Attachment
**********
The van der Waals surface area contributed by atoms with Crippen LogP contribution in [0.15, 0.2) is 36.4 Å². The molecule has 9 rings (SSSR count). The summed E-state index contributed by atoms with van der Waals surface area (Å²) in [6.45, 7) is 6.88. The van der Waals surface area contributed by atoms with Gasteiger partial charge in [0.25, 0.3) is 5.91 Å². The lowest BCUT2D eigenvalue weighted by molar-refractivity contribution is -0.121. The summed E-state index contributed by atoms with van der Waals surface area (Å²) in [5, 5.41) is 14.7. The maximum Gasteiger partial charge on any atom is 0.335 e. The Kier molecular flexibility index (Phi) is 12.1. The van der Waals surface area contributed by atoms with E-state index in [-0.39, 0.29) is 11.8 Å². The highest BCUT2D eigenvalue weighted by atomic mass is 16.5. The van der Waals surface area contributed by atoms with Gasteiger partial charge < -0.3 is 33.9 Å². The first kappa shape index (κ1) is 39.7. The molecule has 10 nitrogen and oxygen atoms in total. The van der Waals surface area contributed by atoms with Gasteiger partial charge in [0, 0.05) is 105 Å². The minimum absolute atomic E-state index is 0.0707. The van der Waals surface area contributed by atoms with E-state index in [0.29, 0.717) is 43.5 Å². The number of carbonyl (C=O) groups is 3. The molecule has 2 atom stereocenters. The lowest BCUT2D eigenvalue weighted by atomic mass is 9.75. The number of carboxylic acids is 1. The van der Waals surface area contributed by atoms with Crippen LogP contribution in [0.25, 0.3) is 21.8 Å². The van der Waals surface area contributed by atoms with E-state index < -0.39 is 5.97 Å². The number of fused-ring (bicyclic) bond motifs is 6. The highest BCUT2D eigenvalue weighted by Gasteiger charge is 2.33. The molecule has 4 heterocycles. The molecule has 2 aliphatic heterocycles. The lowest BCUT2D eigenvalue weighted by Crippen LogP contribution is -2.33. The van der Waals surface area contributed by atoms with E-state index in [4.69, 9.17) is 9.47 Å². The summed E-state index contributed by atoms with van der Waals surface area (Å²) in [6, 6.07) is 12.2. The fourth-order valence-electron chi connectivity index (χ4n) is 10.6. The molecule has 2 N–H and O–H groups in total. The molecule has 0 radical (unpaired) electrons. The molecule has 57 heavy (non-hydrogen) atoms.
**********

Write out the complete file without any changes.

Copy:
The van der Waals surface area contributed by atoms with Crippen LogP contribution in [0.15, 0.2) is 36.4 Å². The molecule has 9 rings (SSSR count). The summed E-state index contributed by atoms with van der Waals surface area (Å²) in [6.45, 7) is 6.88. The van der Waals surface area contributed by atoms with Gasteiger partial charge in [0.25, 0.3) is 5.91 Å². The lowest BCUT2D eigenvalue weighted by molar-refractivity contribution is -0.121. The summed E-state index contributed by atoms with van der Waals surface area (Å²) in [5, 5.41) is 14.7. The maximum Gasteiger partial charge on any atom is 0.335 e. The Kier molecular flexibility index (Phi) is 12.1. The van der Waals surface area contributed by atoms with E-state index in [-0.39, 0.29) is 11.8 Å². The highest BCUT2D eigenvalue weighted by atomic mass is 16.5. The van der Waals surface area contributed by atoms with Gasteiger partial charge < -0.3 is 33.9 Å². The first kappa shape index (κ1) is 39.7. The molecule has 10 nitrogen and oxygen atoms in total. The van der Waals surface area contributed by atoms with Gasteiger partial charge in [0, 0.05) is 105 Å². The minimum absolute atomic E-state index is 0.0707. The van der Waals surface area contributed by atoms with E-state index in [0.29, 0.717) is 43.5 Å². The number of carbonyl (C=O) groups is 3. The molecule has 2 atom stereocenters. The lowest BCUT2D eigenvalue weighted by atomic mass is 9.75. The number of carboxylic acids is 1. The van der Waals surface area contributed by atoms with Crippen LogP contribution in [0.25, 0.3) is 21.8 Å². The van der Waals surface area contributed by atoms with E-state index < -0.39 is 5.97 Å². The number of fused-ring (bicyclic) bond motifs is 6. The highest BCUT2D eigenvalue weighted by Gasteiger charge is 2.33. The molecule has 4 heterocycles. The molecule has 2 aliphatic heterocycles. The lowest BCUT2D eigenvalue weighted by Crippen LogP contribution is -2.33. The van der Waals surface area contributed by atoms with E-state index in [4.69, 9.17) is 9.47 Å². The summed E-state index contributed by atoms with van der Waals surface area (Å²) in [6, 6.07) is 12.2. The fourth-order valence-electron chi connectivity index (χ4n) is 10.6. The molecule has 2 N–H and O–H groups in total. The molecule has 0 radical (unpaired) electrons. The molecule has 57 heavy (non-hydrogen) atoms.